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Greatest living Composer?
Old Git Roundabout 15 Nov 22 20:29
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Arvo Part? James Macmillan? 

Williams and the film composers mentioned are mere craftsmen, producing pastiche to order. Clever and skilful,  but limited.’

Shostakovich wrote probably the best film music ever, but in addition produced a large body of truly original music across many genres. 
 

Zimmer barely writes any of the scores his name is attached to; he has a warehouse in Santa Monica with scores of composers scoring away. His name is a good buy for the end roller though. 
trent Reznor only of course counts if atticus Ross is working with him (a bit like zimmer’s best we’re with Lisa Armstrong).

 

I like Macmillan

(& I do often listen to clips of films without the music track and it’s very dull, but you appreciate the Foley artists more- the floor creaks / footsteps etc that are all out in artificially. And then covered in music. The layers and layers and layers of talent in film are quite magnificent- really skilled craftsmen whose work you hardly notice but which makes the whole)

Yes of course great film music is worthwhile- but that doesn’t put John Williams or Hans Zimmer into the league of Shostakovich. 

Try watching any film without music. 

There's many a film ruined by its soundtrack.  Especially fifties and sixties westerns in which the music basically acts as a spoiler.  Although that does point out how well Leone used soundtracks.

Compare Crossfire, which was unusual in the forties for barely having one at all, and it stands out a mile for it. 

John Williams is a genius in film composing - head and shoulders above anyone else (with Morricone second). But film music is a very specific field: intended to stir emotions at a few key points in the film, and be somewhat unobtrusive in the rest of the film. It's almost a different discipline to writing a symphony from scratch.

Lol at Einaudi though. 

If you are going to nominate John Williams (I wouldn't) then Lloyd Webber should probably get a look in too...

Einaudi’s music is worth a mention.

If we are discussing popular composers generally, I agree. But greatest living composer? If that means contemporary-classical, minimalist, broken chord stuff, then maybe. 

I was going to say Weir when I read this yesterday. 

I have been taken to task for promoting ecclesiastical choral music by some here (a narrow genre, it was said, as for some "church" music is the poor relation of orchestral arrangement music - what balls and tell that to Handel).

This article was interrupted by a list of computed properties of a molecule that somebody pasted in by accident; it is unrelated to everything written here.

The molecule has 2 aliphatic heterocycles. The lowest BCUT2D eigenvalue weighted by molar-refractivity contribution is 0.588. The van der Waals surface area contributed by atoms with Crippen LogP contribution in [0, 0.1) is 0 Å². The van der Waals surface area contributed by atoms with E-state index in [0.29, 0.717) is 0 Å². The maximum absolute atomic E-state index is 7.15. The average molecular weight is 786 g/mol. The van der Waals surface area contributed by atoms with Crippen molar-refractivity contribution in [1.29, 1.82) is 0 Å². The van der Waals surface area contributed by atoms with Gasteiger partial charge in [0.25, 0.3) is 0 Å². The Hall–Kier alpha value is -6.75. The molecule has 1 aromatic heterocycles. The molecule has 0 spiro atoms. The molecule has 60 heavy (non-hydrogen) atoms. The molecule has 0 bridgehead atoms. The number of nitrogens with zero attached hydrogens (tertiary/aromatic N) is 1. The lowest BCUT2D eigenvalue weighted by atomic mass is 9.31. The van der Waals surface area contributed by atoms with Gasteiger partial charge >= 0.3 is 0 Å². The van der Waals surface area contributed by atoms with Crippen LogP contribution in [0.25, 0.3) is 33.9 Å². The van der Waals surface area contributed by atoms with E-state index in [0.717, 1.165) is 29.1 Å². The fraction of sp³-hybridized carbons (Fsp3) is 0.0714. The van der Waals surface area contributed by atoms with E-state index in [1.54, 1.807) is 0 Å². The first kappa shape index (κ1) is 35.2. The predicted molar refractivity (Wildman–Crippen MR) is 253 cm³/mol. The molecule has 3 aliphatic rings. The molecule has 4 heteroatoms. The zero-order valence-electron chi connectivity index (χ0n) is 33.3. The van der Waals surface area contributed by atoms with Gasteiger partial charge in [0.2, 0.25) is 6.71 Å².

The question why Weir is posed.  Judith Weir is Master of the King's Music, so we should note that the late Queen Elizabeth saw fit to appoint her above others as the Master and that in itself is a judgement we ought to bear in mind when evaluating her credentials.  But if you dont accept that (which is unreasoned) then perhaps the fact that she has unrivalled breadth: opera, musical theatre, large choral pieces, small orchestra, ensemble, large symphony, solo woodwind, brass, string, piano, solo choral, four voice ensemble, organ works. She has an extraordinary span of styles and subjects (from music to cherish brutalist architecture to modernist takes on historically important folk and church carols, more conservative and contemplative works). She also weaves in different heritage sounds - English folk sounds combined with the Orthodox bass/treble chant, monastic plainsong and so on.

Her harmonies and use of harmonics are fascinating.  She also works to very limited lyric - usually one or two lines of poetry or prose disassembled and rebuilt like a fugue itself or based on a simple musical idiom developed into more complex works.

Take, for example, her "Illuminare Jerusalem" which I think is her most astounding work and a great example of her truly original style which still seems evocative of a choral tradition - echoing stuff we find more comforting and accessible while having no direct comparator or obvious style source.  

Judith Weir: Illuminare, Jerusalem (Church of the Advent Choir) - YouTube 

If you asked someone to give you a short musical depiction of the terror of Herod's rage and a city's fear, ending in the assurance of God's benificence, this could not be beaten. 

 

 

It helps people's wives go to sleep. Start them off on Einaudi then change up to Max Richter and Phil Glass. 

Airs from another planet - huge direction change. Where does this come from? Enormously complex Judith Weir: Airs from Another Planet (1986) - YouTube

 

contrast with Drop Down Ye Heavens From Above Judith Weir: Airs from Another Planet (1986) - YouTube

remarkable how she can, just in a score (with an able choirmaster/conductor) spotlight a single voice and hold it up above the ensemble of voices, then lower it and pick up another. 

 

Mutters, have you listened to Hildur Guonadottir and/or Kristine Tjogersen?

Both quite unusual in very different ways.

I think history will be kind to Karl Jenkins - I think he's still going...

Weir is surpassed by her fellow Scot Jimmy Mac on Herod - the LPO recording of his Christmas Oratorio has just been released. 

Saw Einaudi in Milan recently.  It was comfortably one of the worst live performances I've ever seen - to the extent that I haven't played any of his music since (and I loved it before).

Back to Gangsta's Paradise for now (according to current shuffle)